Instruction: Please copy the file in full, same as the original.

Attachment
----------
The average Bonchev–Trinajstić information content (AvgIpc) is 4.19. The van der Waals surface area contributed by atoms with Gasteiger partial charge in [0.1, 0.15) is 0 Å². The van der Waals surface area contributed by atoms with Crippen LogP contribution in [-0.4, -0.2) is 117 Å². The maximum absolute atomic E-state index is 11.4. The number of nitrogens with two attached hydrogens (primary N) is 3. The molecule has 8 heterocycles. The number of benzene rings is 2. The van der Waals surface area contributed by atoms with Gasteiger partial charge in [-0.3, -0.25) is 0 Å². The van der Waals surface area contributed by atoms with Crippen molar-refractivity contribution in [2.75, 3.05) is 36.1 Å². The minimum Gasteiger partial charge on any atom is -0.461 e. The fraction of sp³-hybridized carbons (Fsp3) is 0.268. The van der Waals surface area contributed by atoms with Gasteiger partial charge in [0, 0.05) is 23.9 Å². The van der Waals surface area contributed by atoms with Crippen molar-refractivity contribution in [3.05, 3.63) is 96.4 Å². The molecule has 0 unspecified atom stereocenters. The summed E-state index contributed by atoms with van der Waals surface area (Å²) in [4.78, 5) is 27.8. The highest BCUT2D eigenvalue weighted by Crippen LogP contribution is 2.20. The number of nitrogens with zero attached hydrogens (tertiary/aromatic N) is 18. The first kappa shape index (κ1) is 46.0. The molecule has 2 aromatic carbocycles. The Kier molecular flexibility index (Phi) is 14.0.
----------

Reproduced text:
The average Bonchev–Trinajstić information content (AvgIpc) is 4.19. The van der Waals surface area contributed by atoms with Gasteiger partial charge in [0.1, 0.15) is 0 Å². The van der Waals surface area contributed by atoms with Crippen LogP contribution in [-0.4, -0.2) is 117 Å². The maximum absolute atomic E-state index is 11.4. The number of nitrogens with two attached hydrogens (primary N) is 3. The molecule has 8 heterocycles. The number of benzene rings is 2. The van der Waals surface area contributed by atoms with Gasteiger partial charge in [-0.3, -0.25) is 0 Å². The van der Waals surface area contributed by atoms with Crippen molar-refractivity contribution in [2.75, 3.05) is 36.1 Å². The minimum Gasteiger partial charge on any atom is -0.461 e. The fraction of sp³-hybridized carbons (Fsp3) is 0.268. The van der Waals surface area contributed by atoms with Gasteiger partial charge in [0, 0.05) is 23.9 Å². The van der Waals surface area contributed by atoms with Crippen molar-refractivity contribution in [3.05, 3.63) is 96.4 Å². The molecule has 0 unspecified atom stereocenters. The summed E-state index contributed by atoms with van der Waals surface area (Å²) in [4.78, 5) is 27.8. The highest BCUT2D eigenvalue weighted by Crippen LogP contribution is 2.20. The number of nitrogens with zero attached hydrogens (tertiary/aromatic N) is 18. The first kappa shape index (κ1) is 46.0. The molecule has 2 aromatic carbocycles. The Kier molecular flexibility index (Phi) is 14.0.